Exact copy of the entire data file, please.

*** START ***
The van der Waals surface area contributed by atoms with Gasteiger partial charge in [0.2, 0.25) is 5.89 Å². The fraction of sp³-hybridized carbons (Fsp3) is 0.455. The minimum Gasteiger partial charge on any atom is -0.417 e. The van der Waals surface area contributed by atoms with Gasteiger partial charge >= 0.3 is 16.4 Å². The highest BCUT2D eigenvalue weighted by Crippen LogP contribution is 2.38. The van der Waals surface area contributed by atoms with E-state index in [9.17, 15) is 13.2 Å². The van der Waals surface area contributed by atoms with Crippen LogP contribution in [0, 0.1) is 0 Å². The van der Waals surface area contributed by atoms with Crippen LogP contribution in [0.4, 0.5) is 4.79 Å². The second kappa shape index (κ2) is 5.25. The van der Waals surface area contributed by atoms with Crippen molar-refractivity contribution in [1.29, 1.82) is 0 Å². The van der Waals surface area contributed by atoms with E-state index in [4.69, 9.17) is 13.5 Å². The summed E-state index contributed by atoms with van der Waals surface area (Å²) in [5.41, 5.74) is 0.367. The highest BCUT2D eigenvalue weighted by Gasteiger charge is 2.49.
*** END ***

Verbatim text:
The van der Waals surface area contributed by atoms with Gasteiger partial charge in [0.2, 0.25) is 5.89 Å². The fraction of sp³-hybridized carbons (Fsp3) is 0.455. The minimum Gasteiger partial charge on any atom is -0.417 e. The van der Waals surface area contributed by atoms with Gasteiger partial charge >= 0.3 is 16.4 Å². The highest BCUT2D eigenvalue weighted by Crippen LogP contribution is 2.38. The van der Waals surface area contributed by atoms with E-state index in [9.17, 15) is 13.2 Å². The van der Waals surface area contributed by atoms with Crippen LogP contribution in [0, 0.1) is 0 Å². The van der Waals surface area contributed by atoms with Crippen LogP contribution in [0.4, 0.5) is 4.79 Å². The second kappa shape index (κ2) is 5.25. The van der Waals surface area contributed by atoms with Crippen molar-refractivity contribution in [1.29, 1.82) is 0 Å². The van der Waals surface area contributed by atoms with E-state index in [4.69, 9.17) is 13.5 Å². The summed E-state index contributed by atoms with van der Waals surface area (Å²) in [5.41, 5.74) is 0.367. The highest BCUT2D eigenvalue weighted by Gasteiger charge is 2.49.